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Philly420: A vote to keep marijuana underground

Legal pot has become "a sport for the wealthy."

More than 1 million votes were cast yesterday in Ohio for legal marijuana. But Issue 3, a ballot initiative that sought to legalize cannabis for all uses, was soundly defeated.

When the polls closed the margin was almost 2 to 1 against.

Ending marijuana possession enforcement wasn't enough. Stopping a discriminatory drug war policing wasn't enough. In the end the establishment politicians of Ohio  skillfully played things just right. In a brilliant strategy they kept everyone's focus on the money.

Thus a step forward for civil rights was thwarted by the all-mighty dollar.

Ohio state legislators even hedged their bet by placing a competing initiative, Issue 2, on the ballot to prevent legalization if it had won. Issue 2 passed by 52 percent.

Words like "oligopoly," "monopoly" and "cartel" were the language of Issue 2, repeated over and over to describe the 10 sites that would have been locked in to grow all of the wholesale weed.

Ohio business groups, trade associations, police and prosecutors found strange bedfellows with stoners and marijuana advocates in a frantic chorus against the perceived greed. Many who support legalization in general voted against Issue 3 or simply could not decide and sat out the election. The distaste that an exclusive group would make millions from legal marijuana stole the show.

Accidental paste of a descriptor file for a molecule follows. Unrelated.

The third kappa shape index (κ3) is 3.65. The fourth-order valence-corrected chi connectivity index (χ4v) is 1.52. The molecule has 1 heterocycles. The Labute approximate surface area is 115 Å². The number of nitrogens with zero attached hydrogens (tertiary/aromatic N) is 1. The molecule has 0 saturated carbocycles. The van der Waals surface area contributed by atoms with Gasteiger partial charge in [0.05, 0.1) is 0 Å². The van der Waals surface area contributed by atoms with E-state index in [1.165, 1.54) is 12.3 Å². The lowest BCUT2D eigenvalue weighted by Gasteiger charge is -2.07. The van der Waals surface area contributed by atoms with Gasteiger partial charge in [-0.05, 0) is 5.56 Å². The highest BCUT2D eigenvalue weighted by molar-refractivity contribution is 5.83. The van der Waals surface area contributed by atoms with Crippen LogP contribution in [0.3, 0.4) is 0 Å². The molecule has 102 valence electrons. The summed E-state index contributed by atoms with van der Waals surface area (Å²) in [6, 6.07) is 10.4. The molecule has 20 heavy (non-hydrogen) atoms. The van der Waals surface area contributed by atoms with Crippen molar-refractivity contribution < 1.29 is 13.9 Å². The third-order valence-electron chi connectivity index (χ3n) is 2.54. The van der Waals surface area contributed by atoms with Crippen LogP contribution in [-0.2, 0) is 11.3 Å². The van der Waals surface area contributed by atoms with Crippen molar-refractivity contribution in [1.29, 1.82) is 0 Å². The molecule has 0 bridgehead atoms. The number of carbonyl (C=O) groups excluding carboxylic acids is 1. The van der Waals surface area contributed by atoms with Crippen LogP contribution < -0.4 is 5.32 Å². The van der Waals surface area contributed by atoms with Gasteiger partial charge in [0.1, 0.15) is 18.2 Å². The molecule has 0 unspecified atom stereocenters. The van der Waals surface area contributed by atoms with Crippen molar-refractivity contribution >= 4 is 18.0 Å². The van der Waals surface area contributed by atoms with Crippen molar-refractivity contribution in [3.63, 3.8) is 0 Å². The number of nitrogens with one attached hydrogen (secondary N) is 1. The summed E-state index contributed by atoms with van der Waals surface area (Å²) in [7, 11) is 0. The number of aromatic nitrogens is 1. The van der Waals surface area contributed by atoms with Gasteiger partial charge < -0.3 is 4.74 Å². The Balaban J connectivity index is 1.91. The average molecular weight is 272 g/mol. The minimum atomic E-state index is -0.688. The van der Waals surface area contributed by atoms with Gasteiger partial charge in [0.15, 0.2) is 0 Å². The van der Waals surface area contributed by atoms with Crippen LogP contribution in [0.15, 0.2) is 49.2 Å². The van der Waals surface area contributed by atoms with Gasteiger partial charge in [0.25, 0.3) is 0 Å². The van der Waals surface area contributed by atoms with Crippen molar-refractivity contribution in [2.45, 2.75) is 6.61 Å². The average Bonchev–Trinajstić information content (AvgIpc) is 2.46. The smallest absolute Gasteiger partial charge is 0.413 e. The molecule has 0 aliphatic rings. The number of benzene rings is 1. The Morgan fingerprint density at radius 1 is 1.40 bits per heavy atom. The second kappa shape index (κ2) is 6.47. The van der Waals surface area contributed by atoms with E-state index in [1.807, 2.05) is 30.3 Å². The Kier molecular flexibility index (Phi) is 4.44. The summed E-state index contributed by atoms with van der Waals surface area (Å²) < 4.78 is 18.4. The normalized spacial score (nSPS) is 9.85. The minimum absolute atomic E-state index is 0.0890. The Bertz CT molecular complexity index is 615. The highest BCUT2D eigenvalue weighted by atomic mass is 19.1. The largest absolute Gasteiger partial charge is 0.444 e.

Completely upstaged were provisions for home cultivation and the end to criminal prosecutions. Even Washington state's recreational marijuana law prohibits personal growing.

Today, commentators from across the spectrum are offering varying analyses of why Ohio came up short.

A bad plan. No "free market." Poorly timed. Low turnout. Those are the common themes.

The Drug Policy Alliance (DPA) and the Marijuana Policy Project (MPP), who stayed neutral on Issue 3, brushed off the loss. Aiming for legalization initiatives in at least five states in 2016 their claim is that Ohio was just a sad fluke, an imperfect way to change the laws.